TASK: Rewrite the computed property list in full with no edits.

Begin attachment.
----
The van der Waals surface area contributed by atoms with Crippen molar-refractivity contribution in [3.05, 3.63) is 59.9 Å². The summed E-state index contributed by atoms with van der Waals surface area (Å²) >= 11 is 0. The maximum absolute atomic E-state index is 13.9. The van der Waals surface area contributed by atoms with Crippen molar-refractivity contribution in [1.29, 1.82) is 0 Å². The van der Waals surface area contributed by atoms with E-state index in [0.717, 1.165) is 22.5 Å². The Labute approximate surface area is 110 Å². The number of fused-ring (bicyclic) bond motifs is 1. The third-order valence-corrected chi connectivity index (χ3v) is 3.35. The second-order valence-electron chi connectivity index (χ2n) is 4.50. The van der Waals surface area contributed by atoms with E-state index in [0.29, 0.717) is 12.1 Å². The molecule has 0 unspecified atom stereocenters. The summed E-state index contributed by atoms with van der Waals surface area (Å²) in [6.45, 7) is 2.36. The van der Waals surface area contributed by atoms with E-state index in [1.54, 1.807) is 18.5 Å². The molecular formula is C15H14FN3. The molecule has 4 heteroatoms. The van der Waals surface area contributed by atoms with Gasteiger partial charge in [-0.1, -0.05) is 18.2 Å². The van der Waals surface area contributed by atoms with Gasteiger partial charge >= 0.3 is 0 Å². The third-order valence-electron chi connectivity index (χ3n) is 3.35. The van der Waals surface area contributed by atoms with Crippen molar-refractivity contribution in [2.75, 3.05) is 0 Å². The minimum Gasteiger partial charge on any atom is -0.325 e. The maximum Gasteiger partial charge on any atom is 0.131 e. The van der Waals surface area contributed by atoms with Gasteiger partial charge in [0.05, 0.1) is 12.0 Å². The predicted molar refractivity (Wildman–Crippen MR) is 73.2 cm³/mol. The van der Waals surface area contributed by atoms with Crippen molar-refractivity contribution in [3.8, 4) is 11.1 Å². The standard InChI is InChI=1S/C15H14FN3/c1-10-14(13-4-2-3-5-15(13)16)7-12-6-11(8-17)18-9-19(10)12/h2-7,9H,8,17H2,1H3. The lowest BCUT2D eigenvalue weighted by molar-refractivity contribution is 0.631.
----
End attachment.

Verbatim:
The van der Waals surface area contributed by atoms with Crippen molar-refractivity contribution in [3.05, 3.63) is 59.9 Å². The summed E-state index contributed by atoms with van der Waals surface area (Å²) >= 11 is 0. The maximum absolute atomic E-state index is 13.9. The van der Waals surface area contributed by atoms with Crippen molar-refractivity contribution in [1.29, 1.82) is 0 Å². The van der Waals surface area contributed by atoms with E-state index in [0.717, 1.165) is 22.5 Å². The Labute approximate surface area is 110 Å². The number of fused-ring (bicyclic) bond motifs is 1. The third-order valence-corrected chi connectivity index (χ3v) is 3.35. The second-order valence-electron chi connectivity index (χ2n) is 4.50. The van der Waals surface area contributed by atoms with E-state index in [0.29, 0.717) is 12.1 Å². The molecule has 0 unspecified atom stereocenters. The summed E-state index contributed by atoms with van der Waals surface area (Å²) in [6.45, 7) is 2.36. The van der Waals surface area contributed by atoms with E-state index in [1.54, 1.807) is 18.5 Å². The molecular formula is C15H14FN3. The molecule has 4 heteroatoms. The van der Waals surface area contributed by atoms with Gasteiger partial charge in [-0.1, -0.05) is 18.2 Å². The van der Waals surface area contributed by atoms with Gasteiger partial charge >= 0.3 is 0 Å². The third-order valence-electron chi connectivity index (χ3n) is 3.35. The van der Waals surface area contributed by atoms with Crippen molar-refractivity contribution in [2.75, 3.05) is 0 Å². The minimum Gasteiger partial charge on any atom is -0.325 e. The maximum Gasteiger partial charge on any atom is 0.131 e. The van der Waals surface area contributed by atoms with Gasteiger partial charge in [0.05, 0.1) is 12.0 Å². The predicted molar refractivity (Wildman–Crippen MR) is 73.2 cm³/mol. The van der Waals surface area contributed by atoms with Crippen molar-refractivity contribution in [3.8, 4) is 11.1 Å². The standard InChI is InChI=1S/C15H14FN3/c1-10-14(13-4-2-3-5-15(13)16)7-12-6-11(8-17)18-9-19(10)12/h2-7,9H,8,17H2,1H3. The lowest BCUT2D eigenvalue weighted by molar-refractivity contribution is 0.631.